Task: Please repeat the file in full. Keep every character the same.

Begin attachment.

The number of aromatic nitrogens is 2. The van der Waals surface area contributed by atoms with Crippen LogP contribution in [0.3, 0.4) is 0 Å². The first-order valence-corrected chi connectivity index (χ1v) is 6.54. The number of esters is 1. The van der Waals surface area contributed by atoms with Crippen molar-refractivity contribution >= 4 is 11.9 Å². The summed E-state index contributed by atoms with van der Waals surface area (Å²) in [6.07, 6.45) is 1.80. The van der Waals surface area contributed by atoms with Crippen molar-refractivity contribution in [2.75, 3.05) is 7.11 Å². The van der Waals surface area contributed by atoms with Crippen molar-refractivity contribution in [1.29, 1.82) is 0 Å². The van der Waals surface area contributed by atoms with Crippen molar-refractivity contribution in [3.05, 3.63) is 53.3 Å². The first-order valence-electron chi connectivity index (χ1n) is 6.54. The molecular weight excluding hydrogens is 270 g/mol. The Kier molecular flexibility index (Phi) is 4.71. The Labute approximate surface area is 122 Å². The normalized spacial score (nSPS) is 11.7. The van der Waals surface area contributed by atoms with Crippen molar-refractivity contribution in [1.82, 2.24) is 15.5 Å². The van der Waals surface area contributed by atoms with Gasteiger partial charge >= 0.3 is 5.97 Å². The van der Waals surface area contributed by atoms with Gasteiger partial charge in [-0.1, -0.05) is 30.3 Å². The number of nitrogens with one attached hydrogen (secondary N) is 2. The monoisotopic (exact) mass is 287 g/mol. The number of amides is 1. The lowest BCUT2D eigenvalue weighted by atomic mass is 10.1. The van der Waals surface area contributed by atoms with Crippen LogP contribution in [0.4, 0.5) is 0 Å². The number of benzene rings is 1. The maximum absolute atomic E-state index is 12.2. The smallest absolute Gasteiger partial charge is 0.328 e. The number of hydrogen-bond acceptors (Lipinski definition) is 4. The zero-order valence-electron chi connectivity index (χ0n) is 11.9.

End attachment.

The number of aromatic nitrogens is 2. The van der Waals surface area contributed by atoms with Crippen LogP contribution in [0.3, 0.4) is 0 Å². The first-order valence-corrected chi connectivity index (χ1v) is 6.54. The number of esters is 1. The van der Waals surface area contributed by atoms with Crippen molar-refractivity contribution >= 4 is 11.9 Å². The summed E-state index contributed by atoms with van der Waals surface area (Å²) in [6.07, 6.45) is 1.80. The van der Waals surface area contributed by atoms with Crippen molar-refractivity contribution in [2.75, 3.05) is 7.11 Å². The van der Waals surface area contributed by atoms with Crippen molar-refractivity contribution in [1.29, 1.82) is 0 Å². The van der Waals surface area contributed by atoms with Crippen molar-refractivity contribution in [3.05, 3.63) is 53.3 Å². The first-order valence-electron chi connectivity index (χ1n) is 6.54. The molecular weight excluding hydrogens is 270 g/mol. The Kier molecular flexibility index (Phi) is 4.71. The Labute approximate surface area is 122 Å². The normalized spacial score (nSPS) is 11.7. The van der Waals surface area contributed by atoms with Crippen molar-refractivity contribution in [1.82, 2.24) is 15.5 Å². The van der Waals surface area contributed by atoms with Gasteiger partial charge >= 0.3 is 5.97 Å². The van der Waals surface area contributed by atoms with Gasteiger partial charge in [-0.1, -0.05) is 30.3 Å². The number of nitrogens with one attached hydrogen (secondary N) is 2. The monoisotopic (exact) mass is 287 g/mol. The number of amides is 1. The lowest BCUT2D eigenvalue weighted by atomic mass is 10.1. The van der Waals surface area contributed by atoms with Crippen LogP contribution in [0.4, 0.5) is 0 Å². The number of benzene rings is 1. The maximum absolute atomic E-state index is 12.2. The smallest absolute Gasteiger partial charge is 0.328 e. The number of hydrogen-bond acceptors (Lipinski definition) is 4. The zero-order valence-electron chi connectivity index (χ0n) is 11.9.